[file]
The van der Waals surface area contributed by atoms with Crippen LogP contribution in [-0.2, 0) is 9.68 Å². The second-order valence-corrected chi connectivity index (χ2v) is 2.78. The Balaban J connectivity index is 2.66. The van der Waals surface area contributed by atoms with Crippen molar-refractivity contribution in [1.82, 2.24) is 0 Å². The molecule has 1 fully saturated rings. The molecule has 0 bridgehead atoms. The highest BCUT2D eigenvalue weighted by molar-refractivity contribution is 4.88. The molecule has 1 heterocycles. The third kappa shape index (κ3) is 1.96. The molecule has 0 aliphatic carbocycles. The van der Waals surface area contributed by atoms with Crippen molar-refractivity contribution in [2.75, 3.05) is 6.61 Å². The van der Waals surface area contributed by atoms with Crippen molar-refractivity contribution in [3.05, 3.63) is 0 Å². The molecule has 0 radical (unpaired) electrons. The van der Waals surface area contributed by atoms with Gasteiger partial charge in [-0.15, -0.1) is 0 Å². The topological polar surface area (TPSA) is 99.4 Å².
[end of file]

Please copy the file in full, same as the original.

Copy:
The van der Waals surface area contributed by atoms with Crippen LogP contribution in [-0.2, 0) is 9.68 Å². The second-order valence-corrected chi connectivity index (χ2v) is 2.78. The Balaban J connectivity index is 2.66. The van der Waals surface area contributed by atoms with Crippen molar-refractivity contribution in [1.82, 2.24) is 0 Å². The molecule has 1 fully saturated rings. The molecule has 0 bridgehead atoms. The highest BCUT2D eigenvalue weighted by molar-refractivity contribution is 4.88. The molecule has 1 heterocycles. The third kappa shape index (κ3) is 1.96. The molecule has 0 aliphatic carbocycles. The van der Waals surface area contributed by atoms with Crippen molar-refractivity contribution in [2.75, 3.05) is 6.61 Å². The van der Waals surface area contributed by atoms with Crippen molar-refractivity contribution in [3.05, 3.63) is 0 Å². The molecule has 0 radical (unpaired) electrons. The van der Waals surface area contributed by atoms with Gasteiger partial charge in [-0.15, -0.1) is 0 Å². The topological polar surface area (TPSA) is 99.4 Å².